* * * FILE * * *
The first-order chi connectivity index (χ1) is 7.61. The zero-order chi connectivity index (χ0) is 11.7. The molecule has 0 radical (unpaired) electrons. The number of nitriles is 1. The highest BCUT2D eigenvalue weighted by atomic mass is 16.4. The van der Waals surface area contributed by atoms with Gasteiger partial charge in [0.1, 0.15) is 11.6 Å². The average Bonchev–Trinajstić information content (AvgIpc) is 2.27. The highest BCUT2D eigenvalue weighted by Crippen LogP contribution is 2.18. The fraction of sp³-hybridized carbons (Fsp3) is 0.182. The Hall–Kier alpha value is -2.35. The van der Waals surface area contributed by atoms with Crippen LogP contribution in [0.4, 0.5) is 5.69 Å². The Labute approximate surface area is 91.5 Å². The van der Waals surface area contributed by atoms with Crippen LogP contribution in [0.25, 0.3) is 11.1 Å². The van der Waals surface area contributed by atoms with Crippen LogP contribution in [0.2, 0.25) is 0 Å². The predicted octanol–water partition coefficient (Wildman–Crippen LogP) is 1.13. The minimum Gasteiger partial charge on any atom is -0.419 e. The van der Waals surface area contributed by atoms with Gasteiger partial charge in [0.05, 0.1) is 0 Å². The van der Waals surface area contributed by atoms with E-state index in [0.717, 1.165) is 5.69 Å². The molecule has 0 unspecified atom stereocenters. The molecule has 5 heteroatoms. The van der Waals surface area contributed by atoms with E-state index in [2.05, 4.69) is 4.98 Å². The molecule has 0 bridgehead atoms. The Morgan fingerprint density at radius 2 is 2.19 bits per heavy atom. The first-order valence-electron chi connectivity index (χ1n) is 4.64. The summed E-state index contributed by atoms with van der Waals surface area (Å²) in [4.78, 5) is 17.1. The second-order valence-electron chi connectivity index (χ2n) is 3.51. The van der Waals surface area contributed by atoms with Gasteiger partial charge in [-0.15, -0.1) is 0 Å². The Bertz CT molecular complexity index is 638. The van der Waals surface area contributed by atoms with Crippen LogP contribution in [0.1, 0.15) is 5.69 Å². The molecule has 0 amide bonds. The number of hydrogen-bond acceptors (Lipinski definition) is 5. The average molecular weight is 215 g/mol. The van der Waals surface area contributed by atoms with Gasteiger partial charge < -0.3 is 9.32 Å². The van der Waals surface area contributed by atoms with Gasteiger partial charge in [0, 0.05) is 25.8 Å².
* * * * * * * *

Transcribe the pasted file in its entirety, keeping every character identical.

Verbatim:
The first-order chi connectivity index (χ1) is 7.61. The zero-order chi connectivity index (χ0) is 11.7. The molecule has 0 radical (unpaired) electrons. The number of nitriles is 1. The highest BCUT2D eigenvalue weighted by atomic mass is 16.4. The van der Waals surface area contributed by atoms with Gasteiger partial charge in [0.1, 0.15) is 11.6 Å². The average Bonchev–Trinajstić information content (AvgIpc) is 2.27. The highest BCUT2D eigenvalue weighted by Crippen LogP contribution is 2.18. The fraction of sp³-hybridized carbons (Fsp3) is 0.182. The Hall–Kier alpha value is -2.35. The van der Waals surface area contributed by atoms with Crippen LogP contribution in [0.4, 0.5) is 5.69 Å². The Labute approximate surface area is 91.5 Å². The van der Waals surface area contributed by atoms with Crippen LogP contribution in [0.25, 0.3) is 11.1 Å². The van der Waals surface area contributed by atoms with Crippen LogP contribution in [0.2, 0.25) is 0 Å². The predicted octanol–water partition coefficient (Wildman–Crippen LogP) is 1.13. The minimum Gasteiger partial charge on any atom is -0.419 e. The van der Waals surface area contributed by atoms with Gasteiger partial charge in [0.05, 0.1) is 0 Å². The van der Waals surface area contributed by atoms with E-state index in [0.717, 1.165) is 5.69 Å². The molecule has 0 unspecified atom stereocenters. The molecule has 5 heteroatoms. The van der Waals surface area contributed by atoms with E-state index in [2.05, 4.69) is 4.98 Å². The molecule has 0 bridgehead atoms. The Morgan fingerprint density at radius 2 is 2.19 bits per heavy atom. The first-order valence-electron chi connectivity index (χ1n) is 4.64. The summed E-state index contributed by atoms with van der Waals surface area (Å²) in [4.78, 5) is 17.1. The second-order valence-electron chi connectivity index (χ2n) is 3.51. The van der Waals surface area contributed by atoms with Gasteiger partial charge in [-0.15, -0.1) is 0 Å². The Bertz CT molecular complexity index is 638. The van der Waals surface area contributed by atoms with Crippen LogP contribution in [0.1, 0.15) is 5.69 Å². The molecule has 0 amide bonds. The number of hydrogen-bond acceptors (Lipinski definition) is 5. The average molecular weight is 215 g/mol. The van der Waals surface area contributed by atoms with Gasteiger partial charge < -0.3 is 9.32 Å². The van der Waals surface area contributed by atoms with Gasteiger partial charge in [0, 0.05) is 25.8 Å².